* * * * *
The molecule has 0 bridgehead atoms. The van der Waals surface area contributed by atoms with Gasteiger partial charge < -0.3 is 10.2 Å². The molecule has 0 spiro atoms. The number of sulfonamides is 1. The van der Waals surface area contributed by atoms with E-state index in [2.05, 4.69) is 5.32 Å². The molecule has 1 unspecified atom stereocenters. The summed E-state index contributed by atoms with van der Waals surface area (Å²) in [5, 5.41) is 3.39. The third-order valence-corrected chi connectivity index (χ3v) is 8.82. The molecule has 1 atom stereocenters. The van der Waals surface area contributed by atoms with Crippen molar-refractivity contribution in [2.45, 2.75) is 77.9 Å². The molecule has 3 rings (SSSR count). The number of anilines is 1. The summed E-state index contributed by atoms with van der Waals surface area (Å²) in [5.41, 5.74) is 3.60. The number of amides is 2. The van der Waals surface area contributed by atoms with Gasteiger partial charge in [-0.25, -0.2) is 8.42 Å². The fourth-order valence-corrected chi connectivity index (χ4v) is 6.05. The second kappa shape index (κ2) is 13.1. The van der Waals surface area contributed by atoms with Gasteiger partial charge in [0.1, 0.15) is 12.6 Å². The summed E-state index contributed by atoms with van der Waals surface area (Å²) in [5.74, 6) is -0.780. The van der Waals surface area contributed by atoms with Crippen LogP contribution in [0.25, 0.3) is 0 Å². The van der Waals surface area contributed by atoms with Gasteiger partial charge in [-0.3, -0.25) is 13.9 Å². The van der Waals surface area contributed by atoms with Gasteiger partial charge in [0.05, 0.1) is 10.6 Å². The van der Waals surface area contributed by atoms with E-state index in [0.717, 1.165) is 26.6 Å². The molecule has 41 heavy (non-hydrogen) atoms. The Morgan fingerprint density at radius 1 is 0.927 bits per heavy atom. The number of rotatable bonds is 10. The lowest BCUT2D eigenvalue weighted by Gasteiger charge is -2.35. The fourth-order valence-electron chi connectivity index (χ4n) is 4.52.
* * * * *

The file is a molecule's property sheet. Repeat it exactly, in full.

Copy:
The molecule has 0 bridgehead atoms. The van der Waals surface area contributed by atoms with Gasteiger partial charge < -0.3 is 10.2 Å². The molecule has 0 spiro atoms. The number of sulfonamides is 1. The van der Waals surface area contributed by atoms with E-state index in [2.05, 4.69) is 5.32 Å². The molecule has 1 unspecified atom stereocenters. The summed E-state index contributed by atoms with van der Waals surface area (Å²) in [5, 5.41) is 3.39. The third-order valence-corrected chi connectivity index (χ3v) is 8.82. The molecule has 1 atom stereocenters. The van der Waals surface area contributed by atoms with Crippen molar-refractivity contribution in [2.45, 2.75) is 77.9 Å². The molecule has 3 rings (SSSR count). The number of anilines is 1. The summed E-state index contributed by atoms with van der Waals surface area (Å²) in [5.41, 5.74) is 3.60. The number of amides is 2. The van der Waals surface area contributed by atoms with Gasteiger partial charge in [-0.25, -0.2) is 8.42 Å². The fourth-order valence-corrected chi connectivity index (χ4v) is 6.05. The second kappa shape index (κ2) is 13.1. The van der Waals surface area contributed by atoms with Gasteiger partial charge in [0.1, 0.15) is 12.6 Å². The summed E-state index contributed by atoms with van der Waals surface area (Å²) in [5.74, 6) is -0.780. The van der Waals surface area contributed by atoms with Crippen LogP contribution in [0.25, 0.3) is 0 Å². The van der Waals surface area contributed by atoms with Gasteiger partial charge in [-0.3, -0.25) is 13.9 Å². The van der Waals surface area contributed by atoms with Gasteiger partial charge in [0.05, 0.1) is 10.6 Å². The van der Waals surface area contributed by atoms with E-state index in [0.717, 1.165) is 26.6 Å². The molecule has 41 heavy (non-hydrogen) atoms. The Morgan fingerprint density at radius 1 is 0.927 bits per heavy atom. The number of rotatable bonds is 10. The lowest BCUT2D eigenvalue weighted by Gasteiger charge is -2.35. The fourth-order valence-electron chi connectivity index (χ4n) is 4.52.